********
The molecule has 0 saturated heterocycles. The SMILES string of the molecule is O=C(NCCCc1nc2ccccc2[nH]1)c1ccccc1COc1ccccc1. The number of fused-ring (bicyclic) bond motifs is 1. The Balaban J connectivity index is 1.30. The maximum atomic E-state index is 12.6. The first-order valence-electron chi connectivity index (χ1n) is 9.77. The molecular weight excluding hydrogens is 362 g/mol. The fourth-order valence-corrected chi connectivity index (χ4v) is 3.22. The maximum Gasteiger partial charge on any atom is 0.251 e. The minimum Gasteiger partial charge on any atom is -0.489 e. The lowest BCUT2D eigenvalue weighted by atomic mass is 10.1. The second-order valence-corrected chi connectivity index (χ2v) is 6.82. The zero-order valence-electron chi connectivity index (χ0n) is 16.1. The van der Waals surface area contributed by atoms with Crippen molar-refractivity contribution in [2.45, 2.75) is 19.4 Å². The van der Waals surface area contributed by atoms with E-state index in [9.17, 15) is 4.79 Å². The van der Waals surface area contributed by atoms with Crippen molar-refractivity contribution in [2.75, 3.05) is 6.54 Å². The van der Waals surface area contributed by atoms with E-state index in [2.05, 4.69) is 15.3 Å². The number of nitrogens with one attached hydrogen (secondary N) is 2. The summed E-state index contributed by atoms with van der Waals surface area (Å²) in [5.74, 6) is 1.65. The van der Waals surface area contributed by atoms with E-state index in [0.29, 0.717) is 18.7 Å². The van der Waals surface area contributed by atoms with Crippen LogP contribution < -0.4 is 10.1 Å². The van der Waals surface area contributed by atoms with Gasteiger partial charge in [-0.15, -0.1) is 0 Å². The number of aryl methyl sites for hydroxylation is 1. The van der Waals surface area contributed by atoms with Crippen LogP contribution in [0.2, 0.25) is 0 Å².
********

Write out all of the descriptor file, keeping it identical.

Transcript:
The molecule has 0 saturated heterocycles. The SMILES string of the molecule is O=C(NCCCc1nc2ccccc2[nH]1)c1ccccc1COc1ccccc1. The number of fused-ring (bicyclic) bond motifs is 1. The Balaban J connectivity index is 1.30. The maximum atomic E-state index is 12.6. The first-order valence-electron chi connectivity index (χ1n) is 9.77. The molecular weight excluding hydrogens is 362 g/mol. The fourth-order valence-corrected chi connectivity index (χ4v) is 3.22. The maximum Gasteiger partial charge on any atom is 0.251 e. The minimum Gasteiger partial charge on any atom is -0.489 e. The lowest BCUT2D eigenvalue weighted by atomic mass is 10.1. The second-order valence-corrected chi connectivity index (χ2v) is 6.82. The zero-order valence-electron chi connectivity index (χ0n) is 16.1. The van der Waals surface area contributed by atoms with Crippen molar-refractivity contribution in [2.45, 2.75) is 19.4 Å². The van der Waals surface area contributed by atoms with E-state index in [9.17, 15) is 4.79 Å². The van der Waals surface area contributed by atoms with Crippen molar-refractivity contribution in [2.75, 3.05) is 6.54 Å². The van der Waals surface area contributed by atoms with E-state index in [2.05, 4.69) is 15.3 Å². The number of nitrogens with one attached hydrogen (secondary N) is 2. The summed E-state index contributed by atoms with van der Waals surface area (Å²) in [5.74, 6) is 1.65. The van der Waals surface area contributed by atoms with E-state index in [0.29, 0.717) is 18.7 Å². The van der Waals surface area contributed by atoms with Crippen LogP contribution < -0.4 is 10.1 Å². The van der Waals surface area contributed by atoms with Gasteiger partial charge in [-0.15, -0.1) is 0 Å². The number of aryl methyl sites for hydroxylation is 1. The van der Waals surface area contributed by atoms with Crippen LogP contribution in [0.2, 0.25) is 0 Å².